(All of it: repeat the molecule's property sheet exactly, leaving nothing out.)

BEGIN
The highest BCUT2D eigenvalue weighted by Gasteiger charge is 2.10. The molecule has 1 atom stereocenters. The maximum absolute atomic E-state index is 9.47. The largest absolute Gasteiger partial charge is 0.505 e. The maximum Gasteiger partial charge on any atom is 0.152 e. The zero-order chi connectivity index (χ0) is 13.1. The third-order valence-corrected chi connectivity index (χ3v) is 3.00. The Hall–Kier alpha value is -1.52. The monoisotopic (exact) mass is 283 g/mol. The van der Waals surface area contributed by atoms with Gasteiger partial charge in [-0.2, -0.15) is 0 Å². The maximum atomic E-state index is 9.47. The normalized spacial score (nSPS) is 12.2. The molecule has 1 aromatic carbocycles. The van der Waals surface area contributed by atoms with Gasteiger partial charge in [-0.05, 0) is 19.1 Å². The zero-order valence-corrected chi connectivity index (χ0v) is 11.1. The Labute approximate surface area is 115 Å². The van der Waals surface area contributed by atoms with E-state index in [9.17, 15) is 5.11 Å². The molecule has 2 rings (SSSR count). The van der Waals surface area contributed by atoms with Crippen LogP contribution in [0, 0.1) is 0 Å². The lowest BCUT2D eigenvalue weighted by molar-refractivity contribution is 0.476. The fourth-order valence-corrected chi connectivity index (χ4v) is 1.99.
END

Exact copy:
The highest BCUT2D eigenvalue weighted by Gasteiger charge is 2.10. The molecule has 1 atom stereocenters. The maximum absolute atomic E-state index is 9.47. The largest absolute Gasteiger partial charge is 0.505 e. The maximum Gasteiger partial charge on any atom is 0.152 e. The zero-order chi connectivity index (χ0) is 13.1. The third-order valence-corrected chi connectivity index (χ3v) is 3.00. The Hall–Kier alpha value is -1.52. The monoisotopic (exact) mass is 283 g/mol. The van der Waals surface area contributed by atoms with Gasteiger partial charge in [-0.2, -0.15) is 0 Å². The maximum atomic E-state index is 9.47. The normalized spacial score (nSPS) is 12.2. The molecule has 1 aromatic carbocycles. The van der Waals surface area contributed by atoms with Gasteiger partial charge in [-0.05, 0) is 19.1 Å². The zero-order valence-corrected chi connectivity index (χ0v) is 11.1. The Labute approximate surface area is 115 Å². The van der Waals surface area contributed by atoms with E-state index in [9.17, 15) is 5.11 Å². The molecule has 2 rings (SSSR count). The van der Waals surface area contributed by atoms with Crippen LogP contribution in [0, 0.1) is 0 Å². The lowest BCUT2D eigenvalue weighted by molar-refractivity contribution is 0.476. The fourth-order valence-corrected chi connectivity index (χ4v) is 1.99.